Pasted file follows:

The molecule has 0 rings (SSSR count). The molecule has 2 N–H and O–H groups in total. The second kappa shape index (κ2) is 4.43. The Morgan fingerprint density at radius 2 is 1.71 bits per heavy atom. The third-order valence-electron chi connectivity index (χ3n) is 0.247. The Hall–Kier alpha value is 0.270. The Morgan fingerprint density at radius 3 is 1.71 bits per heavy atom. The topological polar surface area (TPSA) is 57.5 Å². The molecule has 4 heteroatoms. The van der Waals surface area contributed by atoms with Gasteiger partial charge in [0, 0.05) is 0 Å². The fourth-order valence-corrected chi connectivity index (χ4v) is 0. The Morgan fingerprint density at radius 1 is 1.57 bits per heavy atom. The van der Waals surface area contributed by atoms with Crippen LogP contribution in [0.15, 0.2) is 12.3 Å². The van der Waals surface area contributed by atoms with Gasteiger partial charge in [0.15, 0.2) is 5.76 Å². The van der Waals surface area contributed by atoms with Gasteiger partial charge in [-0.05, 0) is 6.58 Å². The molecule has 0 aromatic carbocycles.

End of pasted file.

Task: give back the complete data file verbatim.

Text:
The molecule has 0 rings (SSSR count). The molecule has 2 N–H and O–H groups in total. The second kappa shape index (κ2) is 4.43. The Morgan fingerprint density at radius 2 is 1.71 bits per heavy atom. The third-order valence-electron chi connectivity index (χ3n) is 0.247. The Hall–Kier alpha value is 0.270. The Morgan fingerprint density at radius 3 is 1.71 bits per heavy atom. The topological polar surface area (TPSA) is 57.5 Å². The molecule has 4 heteroatoms. The van der Waals surface area contributed by atoms with Gasteiger partial charge in [0, 0.05) is 0 Å². The fourth-order valence-corrected chi connectivity index (χ4v) is 0. The Morgan fingerprint density at radius 1 is 1.57 bits per heavy atom. The van der Waals surface area contributed by atoms with Crippen LogP contribution in [0.15, 0.2) is 12.3 Å². The van der Waals surface area contributed by atoms with Gasteiger partial charge in [0.15, 0.2) is 5.76 Å². The van der Waals surface area contributed by atoms with Gasteiger partial charge in [-0.05, 0) is 6.58 Å². The molecule has 0 aromatic carbocycles.